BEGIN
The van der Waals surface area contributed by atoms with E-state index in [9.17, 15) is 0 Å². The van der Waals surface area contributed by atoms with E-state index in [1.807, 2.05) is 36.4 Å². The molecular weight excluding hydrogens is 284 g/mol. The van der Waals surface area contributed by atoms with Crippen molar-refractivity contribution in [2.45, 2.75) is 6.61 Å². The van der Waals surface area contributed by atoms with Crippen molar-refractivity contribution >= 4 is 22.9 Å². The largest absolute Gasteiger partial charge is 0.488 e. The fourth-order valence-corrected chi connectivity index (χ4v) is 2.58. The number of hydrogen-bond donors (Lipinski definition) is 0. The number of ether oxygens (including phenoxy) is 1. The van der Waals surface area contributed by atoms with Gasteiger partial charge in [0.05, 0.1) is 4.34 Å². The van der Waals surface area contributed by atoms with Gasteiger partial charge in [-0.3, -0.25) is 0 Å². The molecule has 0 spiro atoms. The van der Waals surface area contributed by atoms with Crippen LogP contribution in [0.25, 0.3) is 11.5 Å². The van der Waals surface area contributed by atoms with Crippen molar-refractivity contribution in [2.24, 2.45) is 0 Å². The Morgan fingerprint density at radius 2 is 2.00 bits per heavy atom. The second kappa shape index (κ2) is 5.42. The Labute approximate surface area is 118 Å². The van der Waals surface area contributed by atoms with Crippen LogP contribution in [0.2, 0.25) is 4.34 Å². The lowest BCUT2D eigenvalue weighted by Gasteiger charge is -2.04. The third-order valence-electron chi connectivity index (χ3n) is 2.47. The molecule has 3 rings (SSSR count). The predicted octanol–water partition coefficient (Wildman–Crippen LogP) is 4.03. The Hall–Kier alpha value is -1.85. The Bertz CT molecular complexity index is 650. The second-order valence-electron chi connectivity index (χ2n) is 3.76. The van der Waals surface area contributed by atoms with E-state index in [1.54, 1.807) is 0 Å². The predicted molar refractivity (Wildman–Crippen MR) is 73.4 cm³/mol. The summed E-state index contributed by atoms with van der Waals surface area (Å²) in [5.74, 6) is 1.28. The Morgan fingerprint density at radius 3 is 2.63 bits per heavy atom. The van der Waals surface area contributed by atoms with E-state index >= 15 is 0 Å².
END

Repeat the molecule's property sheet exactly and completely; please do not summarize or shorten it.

The van der Waals surface area contributed by atoms with E-state index in [9.17, 15) is 0 Å². The van der Waals surface area contributed by atoms with E-state index in [1.807, 2.05) is 36.4 Å². The molecular weight excluding hydrogens is 284 g/mol. The van der Waals surface area contributed by atoms with Crippen molar-refractivity contribution in [2.45, 2.75) is 6.61 Å². The van der Waals surface area contributed by atoms with Crippen molar-refractivity contribution >= 4 is 22.9 Å². The largest absolute Gasteiger partial charge is 0.488 e. The fourth-order valence-corrected chi connectivity index (χ4v) is 2.58. The number of hydrogen-bond donors (Lipinski definition) is 0. The number of ether oxygens (including phenoxy) is 1. The van der Waals surface area contributed by atoms with Gasteiger partial charge in [0.05, 0.1) is 4.34 Å². The van der Waals surface area contributed by atoms with Gasteiger partial charge in [-0.3, -0.25) is 0 Å². The molecule has 0 spiro atoms. The van der Waals surface area contributed by atoms with Crippen LogP contribution in [0.25, 0.3) is 11.5 Å². The van der Waals surface area contributed by atoms with Crippen molar-refractivity contribution in [2.24, 2.45) is 0 Å². The Morgan fingerprint density at radius 2 is 2.00 bits per heavy atom. The second kappa shape index (κ2) is 5.42. The Labute approximate surface area is 118 Å². The van der Waals surface area contributed by atoms with Crippen LogP contribution in [0.2, 0.25) is 4.34 Å². The lowest BCUT2D eigenvalue weighted by Gasteiger charge is -2.04. The third-order valence-electron chi connectivity index (χ3n) is 2.47. The molecule has 3 rings (SSSR count). The predicted octanol–water partition coefficient (Wildman–Crippen LogP) is 4.03. The Hall–Kier alpha value is -1.85. The Bertz CT molecular complexity index is 650. The second-order valence-electron chi connectivity index (χ2n) is 3.76. The van der Waals surface area contributed by atoms with E-state index in [1.54, 1.807) is 0 Å². The predicted molar refractivity (Wildman–Crippen MR) is 73.4 cm³/mol. The summed E-state index contributed by atoms with van der Waals surface area (Å²) in [5.74, 6) is 1.28. The Morgan fingerprint density at radius 3 is 2.63 bits per heavy atom. The van der Waals surface area contributed by atoms with E-state index >= 15 is 0 Å².